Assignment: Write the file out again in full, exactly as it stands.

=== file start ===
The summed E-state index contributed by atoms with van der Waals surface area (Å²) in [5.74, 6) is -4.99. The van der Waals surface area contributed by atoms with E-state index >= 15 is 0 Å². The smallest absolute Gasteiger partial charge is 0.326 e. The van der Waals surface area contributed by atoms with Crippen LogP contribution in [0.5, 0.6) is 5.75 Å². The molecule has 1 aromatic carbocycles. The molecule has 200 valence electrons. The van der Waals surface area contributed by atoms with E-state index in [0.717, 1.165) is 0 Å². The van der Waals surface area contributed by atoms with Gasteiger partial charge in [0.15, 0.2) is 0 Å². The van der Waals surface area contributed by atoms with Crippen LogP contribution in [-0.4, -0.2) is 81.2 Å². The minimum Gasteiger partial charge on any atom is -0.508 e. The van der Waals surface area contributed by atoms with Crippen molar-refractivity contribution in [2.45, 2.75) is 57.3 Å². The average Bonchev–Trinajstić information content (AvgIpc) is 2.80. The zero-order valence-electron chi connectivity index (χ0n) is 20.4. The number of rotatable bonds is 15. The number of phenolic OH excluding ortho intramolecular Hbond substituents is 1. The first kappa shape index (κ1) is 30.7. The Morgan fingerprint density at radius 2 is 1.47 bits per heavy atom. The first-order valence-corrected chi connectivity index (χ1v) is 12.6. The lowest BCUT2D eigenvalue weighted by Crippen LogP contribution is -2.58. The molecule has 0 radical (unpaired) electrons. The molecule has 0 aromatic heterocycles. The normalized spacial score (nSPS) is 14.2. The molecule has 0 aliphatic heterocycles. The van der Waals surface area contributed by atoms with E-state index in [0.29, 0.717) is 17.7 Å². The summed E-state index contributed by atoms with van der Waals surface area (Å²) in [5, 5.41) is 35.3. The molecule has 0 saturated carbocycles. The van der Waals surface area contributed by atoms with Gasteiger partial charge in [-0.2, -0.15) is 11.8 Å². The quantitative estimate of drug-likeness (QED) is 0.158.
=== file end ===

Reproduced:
The summed E-state index contributed by atoms with van der Waals surface area (Å²) in [5.74, 6) is -4.99. The van der Waals surface area contributed by atoms with E-state index >= 15 is 0 Å². The smallest absolute Gasteiger partial charge is 0.326 e. The van der Waals surface area contributed by atoms with Crippen LogP contribution in [0.5, 0.6) is 5.75 Å². The molecule has 1 aromatic carbocycles. The molecule has 200 valence electrons. The van der Waals surface area contributed by atoms with E-state index in [0.717, 1.165) is 0 Å². The van der Waals surface area contributed by atoms with Gasteiger partial charge in [0.15, 0.2) is 0 Å². The van der Waals surface area contributed by atoms with Crippen LogP contribution in [-0.4, -0.2) is 81.2 Å². The minimum Gasteiger partial charge on any atom is -0.508 e. The van der Waals surface area contributed by atoms with Crippen molar-refractivity contribution in [2.45, 2.75) is 57.3 Å². The average Bonchev–Trinajstić information content (AvgIpc) is 2.80. The zero-order valence-electron chi connectivity index (χ0n) is 20.4. The number of rotatable bonds is 15. The number of phenolic OH excluding ortho intramolecular Hbond substituents is 1. The first kappa shape index (κ1) is 30.7. The Morgan fingerprint density at radius 2 is 1.47 bits per heavy atom. The first-order valence-corrected chi connectivity index (χ1v) is 12.6. The lowest BCUT2D eigenvalue weighted by Crippen LogP contribution is -2.58. The molecule has 0 radical (unpaired) electrons. The molecule has 0 aromatic heterocycles. The normalized spacial score (nSPS) is 14.2. The molecule has 0 aliphatic heterocycles. The van der Waals surface area contributed by atoms with E-state index in [0.29, 0.717) is 17.7 Å². The summed E-state index contributed by atoms with van der Waals surface area (Å²) in [5, 5.41) is 35.3. The molecule has 0 saturated carbocycles. The van der Waals surface area contributed by atoms with Gasteiger partial charge in [-0.2, -0.15) is 11.8 Å². The quantitative estimate of drug-likeness (QED) is 0.158.